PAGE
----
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Thursday, July 31, 2008

Blossom Boxes

Spring Favors: How to Make the Blossom Boxes

These favors are made using just four different flower punches. Punch flowers from white card stock; trim the edges of the large blooms with mini pinking shears to resemble cherry blossoms. Stamp centers of the large and medium-size flowers. We had rubber stamps made with two designs; you could also draw in a design with fine markers. Attach two or three flowers to each box. Some are affixed flat on the box using adhesive dots; others are attached with adhesive foam disks so they're raised.
The flowers and birds on traditional wagashi are believed to bring happiness and good fortune to the recipient. Package wagashi no more than one day ahead, placing in a paper liner, then in the box. Mix and match -- put bird sweets in blossom boxes, for example.

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Wednesday, July 30, 2008

Aqua and Red: Peekaboo Favors

Framed windows allow a look-see into these fanciful paper packets filled with jelly beans. The envelopes are inexpensive and easy to customize; all you need is a craft punch and rubber stamp. Look for narrow ribbons in a variety of patterns to tie the tops; as long as the colors coordinate, they'll go nicely together. Set out the favors on a table for guests to help themselves -- they will form a colorful and inviting display.

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Tuesday, July 29, 2008

Stitched Stationery

With warm and fuzzy yarn accents, a plain stationery set becomes wedding worthy. Make tiny dots where you want holes for stitches to be (or have them printed, if you can). Choose a textured stock and matching envelope (we lined ours with gift wrap), and a soft ink color to make cards refined.

Yarn Invitation How-To
Punch holes with a Japanese hole punch. Thread a single strand of yarn on a yarn needle; knot one end, stitch accents; knot again at end. Each 5-by-7-inch invitation requires a 7-inch length of yarn for each side, stitched in a short/long pattern and tied in a bow at the center. For 3 1/2-by-5-inch reply cards, use two 2 1/2-inch lengths of yarn; for 4-by-5 1/2-inch programs, use one 17-inch length of yarn.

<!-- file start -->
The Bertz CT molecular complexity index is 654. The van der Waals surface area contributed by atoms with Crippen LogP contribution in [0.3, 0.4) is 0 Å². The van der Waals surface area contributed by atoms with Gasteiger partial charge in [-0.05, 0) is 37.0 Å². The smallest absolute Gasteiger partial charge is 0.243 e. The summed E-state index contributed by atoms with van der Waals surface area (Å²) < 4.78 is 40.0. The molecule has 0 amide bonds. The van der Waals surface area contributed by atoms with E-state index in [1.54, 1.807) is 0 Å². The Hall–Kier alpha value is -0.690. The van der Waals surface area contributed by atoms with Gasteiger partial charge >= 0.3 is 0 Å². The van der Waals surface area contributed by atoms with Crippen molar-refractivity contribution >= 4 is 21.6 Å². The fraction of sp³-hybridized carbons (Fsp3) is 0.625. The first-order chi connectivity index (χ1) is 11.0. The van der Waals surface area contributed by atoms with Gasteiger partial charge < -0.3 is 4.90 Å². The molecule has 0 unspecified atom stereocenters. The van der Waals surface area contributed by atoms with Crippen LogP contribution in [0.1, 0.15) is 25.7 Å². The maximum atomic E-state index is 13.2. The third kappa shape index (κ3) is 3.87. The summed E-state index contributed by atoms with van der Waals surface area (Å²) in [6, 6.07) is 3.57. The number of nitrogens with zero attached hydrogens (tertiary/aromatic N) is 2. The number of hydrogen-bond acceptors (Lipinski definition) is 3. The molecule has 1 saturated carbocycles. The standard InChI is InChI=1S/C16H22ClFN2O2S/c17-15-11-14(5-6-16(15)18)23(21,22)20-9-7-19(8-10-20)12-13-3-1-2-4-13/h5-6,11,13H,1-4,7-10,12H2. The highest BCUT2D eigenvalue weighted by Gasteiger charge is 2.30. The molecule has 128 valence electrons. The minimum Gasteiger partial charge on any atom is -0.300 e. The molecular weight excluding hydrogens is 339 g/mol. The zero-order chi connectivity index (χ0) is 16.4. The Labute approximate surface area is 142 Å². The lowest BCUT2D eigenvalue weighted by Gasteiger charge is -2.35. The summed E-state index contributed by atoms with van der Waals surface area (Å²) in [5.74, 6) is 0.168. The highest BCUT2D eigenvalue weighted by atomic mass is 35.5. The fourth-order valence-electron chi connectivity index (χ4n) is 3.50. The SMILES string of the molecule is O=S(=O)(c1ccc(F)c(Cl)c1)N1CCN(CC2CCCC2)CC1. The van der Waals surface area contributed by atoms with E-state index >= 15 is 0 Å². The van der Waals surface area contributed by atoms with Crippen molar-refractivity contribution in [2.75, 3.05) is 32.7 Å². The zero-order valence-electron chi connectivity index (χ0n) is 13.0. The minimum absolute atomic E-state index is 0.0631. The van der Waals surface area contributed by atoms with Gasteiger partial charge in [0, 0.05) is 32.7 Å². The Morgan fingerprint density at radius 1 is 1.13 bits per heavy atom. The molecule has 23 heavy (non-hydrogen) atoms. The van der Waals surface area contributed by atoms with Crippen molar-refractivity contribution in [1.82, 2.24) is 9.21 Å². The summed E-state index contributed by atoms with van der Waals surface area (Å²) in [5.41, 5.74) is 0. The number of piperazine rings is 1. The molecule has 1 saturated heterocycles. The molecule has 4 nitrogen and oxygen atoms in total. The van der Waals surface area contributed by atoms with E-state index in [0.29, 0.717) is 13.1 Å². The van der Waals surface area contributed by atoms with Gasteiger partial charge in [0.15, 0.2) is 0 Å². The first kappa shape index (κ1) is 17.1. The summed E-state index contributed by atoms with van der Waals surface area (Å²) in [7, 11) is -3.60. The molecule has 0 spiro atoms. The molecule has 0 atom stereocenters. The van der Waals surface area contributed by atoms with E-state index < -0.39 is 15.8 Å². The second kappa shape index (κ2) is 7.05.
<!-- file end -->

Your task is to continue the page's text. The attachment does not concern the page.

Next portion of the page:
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Monday, July 28, 2008

No-Stitch Cross-Stitch

You don't need to spend hours to re-create the designs of early American samplers. We used a paint pen to "stitch" designs onto glass, imprinting leafy motifs on large candleholders for a centerpiece and monograms on votive holders for favors.

Cross-Stitch How-To
Download templates (below), and print. Enlarge template to desired size on a photocopier; cut out. Position template inside vessel using tape. With an extra-fine-tip paint pen, trace pattern onto glass. (If you make a mistake, wipe with a damp paper towel while paint is wet.) To repeat pattern around glass, shift the template inside vessel, and trace again. Let dry.

Template One

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Sunday, July 27, 2008

Flower-Wrapped Favors

Flower-Wrapped Favors


1. Fill a 3 5/8-inch-high acetate cylinder with candy.

2. To make flower, cut a 9-by- 30-inch piece of tissue paper. Fold, accordion style, in 5-inch-wide layers. Cut petals in smaller end; unfold and lay on flat surface.

3. Place cylinder on paper with bottom about 1 inch from uncut end, and roll; tape sides and bottom with double-sided tape. Tie ribbon above top of cylinder.4. Gently peel petals down to open flower. If you use a shorter cylinder, reduce height of paper; for a multicolored blossom, wrap a second layer of paper around cylinder after first is secure; secure with ribbon.

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Saturday, July 26, 2008

Origami Containers

Filled fith flowers or favors, these origami boxes are multifunctional little dreams. Use a large one in lieu of a ho-hum vase (set a deep four-inch plastic plant liner inside) and voila: You've got a glitzy centerpiece on the cheap.

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Friday, July 25, 2008

Paper Basket

A pouch folded from colorful paper is a pretty alternative to a traditional basket; add a ribbon handle and bow, and it's ready for the flower girl's important role. We used vellum, so any moisture on flower petals won't damage the basket. It's so easy, your young attendant might like to help you make it.